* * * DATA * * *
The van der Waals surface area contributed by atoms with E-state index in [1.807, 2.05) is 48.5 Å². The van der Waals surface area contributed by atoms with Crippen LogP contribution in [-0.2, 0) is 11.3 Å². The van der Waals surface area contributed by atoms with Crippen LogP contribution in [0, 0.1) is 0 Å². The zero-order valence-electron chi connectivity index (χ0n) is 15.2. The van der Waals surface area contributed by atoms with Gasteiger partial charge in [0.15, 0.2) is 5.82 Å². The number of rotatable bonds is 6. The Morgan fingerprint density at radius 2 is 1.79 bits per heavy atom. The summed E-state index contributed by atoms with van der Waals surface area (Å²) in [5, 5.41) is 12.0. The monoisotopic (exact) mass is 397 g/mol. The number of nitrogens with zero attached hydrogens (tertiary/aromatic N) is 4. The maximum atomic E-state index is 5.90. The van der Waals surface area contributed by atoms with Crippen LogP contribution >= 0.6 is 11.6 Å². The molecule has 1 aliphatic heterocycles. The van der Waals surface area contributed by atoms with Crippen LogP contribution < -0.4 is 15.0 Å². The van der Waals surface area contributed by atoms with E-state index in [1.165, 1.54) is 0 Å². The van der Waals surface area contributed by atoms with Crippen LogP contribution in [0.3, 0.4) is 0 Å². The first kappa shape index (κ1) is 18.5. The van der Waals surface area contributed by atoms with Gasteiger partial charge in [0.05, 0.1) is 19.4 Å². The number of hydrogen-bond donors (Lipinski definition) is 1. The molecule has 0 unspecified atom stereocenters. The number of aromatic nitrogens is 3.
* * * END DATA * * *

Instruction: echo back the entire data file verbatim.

The van der Waals surface area contributed by atoms with E-state index in [1.807, 2.05) is 48.5 Å². The van der Waals surface area contributed by atoms with Crippen LogP contribution in [-0.2, 0) is 11.3 Å². The van der Waals surface area contributed by atoms with Crippen LogP contribution in [0, 0.1) is 0 Å². The zero-order valence-electron chi connectivity index (χ0n) is 15.2. The van der Waals surface area contributed by atoms with Gasteiger partial charge in [0.15, 0.2) is 5.82 Å². The number of rotatable bonds is 6. The Morgan fingerprint density at radius 2 is 1.79 bits per heavy atom. The summed E-state index contributed by atoms with van der Waals surface area (Å²) in [5, 5.41) is 12.0. The monoisotopic (exact) mass is 397 g/mol. The number of nitrogens with zero attached hydrogens (tertiary/aromatic N) is 4. The maximum atomic E-state index is 5.90. The van der Waals surface area contributed by atoms with Crippen LogP contribution >= 0.6 is 11.6 Å². The molecule has 1 aliphatic heterocycles. The van der Waals surface area contributed by atoms with Crippen LogP contribution < -0.4 is 15.0 Å². The van der Waals surface area contributed by atoms with E-state index in [1.165, 1.54) is 0 Å². The van der Waals surface area contributed by atoms with Crippen LogP contribution in [0.3, 0.4) is 0 Å². The first kappa shape index (κ1) is 18.5. The van der Waals surface area contributed by atoms with Gasteiger partial charge in [0.05, 0.1) is 19.4 Å². The number of hydrogen-bond donors (Lipinski definition) is 1. The molecule has 0 unspecified atom stereocenters. The number of aromatic nitrogens is 3.